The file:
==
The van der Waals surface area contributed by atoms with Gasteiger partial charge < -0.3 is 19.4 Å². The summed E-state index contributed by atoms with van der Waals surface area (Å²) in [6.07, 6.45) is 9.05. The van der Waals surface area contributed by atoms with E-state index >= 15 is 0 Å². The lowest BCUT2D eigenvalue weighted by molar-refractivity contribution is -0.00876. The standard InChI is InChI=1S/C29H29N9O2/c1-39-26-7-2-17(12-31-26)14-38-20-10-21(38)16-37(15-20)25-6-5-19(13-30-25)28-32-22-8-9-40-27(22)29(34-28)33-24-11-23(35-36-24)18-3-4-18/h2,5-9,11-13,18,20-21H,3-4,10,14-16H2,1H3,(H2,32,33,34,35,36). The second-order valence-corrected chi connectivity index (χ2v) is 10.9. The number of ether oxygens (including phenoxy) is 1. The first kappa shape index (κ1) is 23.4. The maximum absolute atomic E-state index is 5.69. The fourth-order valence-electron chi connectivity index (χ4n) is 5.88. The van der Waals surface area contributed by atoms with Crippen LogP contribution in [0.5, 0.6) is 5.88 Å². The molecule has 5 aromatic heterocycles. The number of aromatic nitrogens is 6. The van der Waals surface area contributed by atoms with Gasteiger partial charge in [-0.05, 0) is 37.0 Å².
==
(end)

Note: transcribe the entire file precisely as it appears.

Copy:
The van der Waals surface area contributed by atoms with Gasteiger partial charge < -0.3 is 19.4 Å². The summed E-state index contributed by atoms with van der Waals surface area (Å²) in [6.07, 6.45) is 9.05. The van der Waals surface area contributed by atoms with E-state index >= 15 is 0 Å². The lowest BCUT2D eigenvalue weighted by molar-refractivity contribution is -0.00876. The standard InChI is InChI=1S/C29H29N9O2/c1-39-26-7-2-17(12-31-26)14-38-20-10-21(38)16-37(15-20)25-6-5-19(13-30-25)28-32-22-8-9-40-27(22)29(34-28)33-24-11-23(35-36-24)18-3-4-18/h2,5-9,11-13,18,20-21H,3-4,10,14-16H2,1H3,(H2,32,33,34,35,36). The second-order valence-corrected chi connectivity index (χ2v) is 10.9. The number of ether oxygens (including phenoxy) is 1. The first kappa shape index (κ1) is 23.4. The maximum absolute atomic E-state index is 5.69. The fourth-order valence-electron chi connectivity index (χ4n) is 5.88. The van der Waals surface area contributed by atoms with Crippen LogP contribution in [0.5, 0.6) is 5.88 Å². The molecule has 5 aromatic heterocycles. The number of aromatic nitrogens is 6. The van der Waals surface area contributed by atoms with Gasteiger partial charge in [-0.05, 0) is 37.0 Å².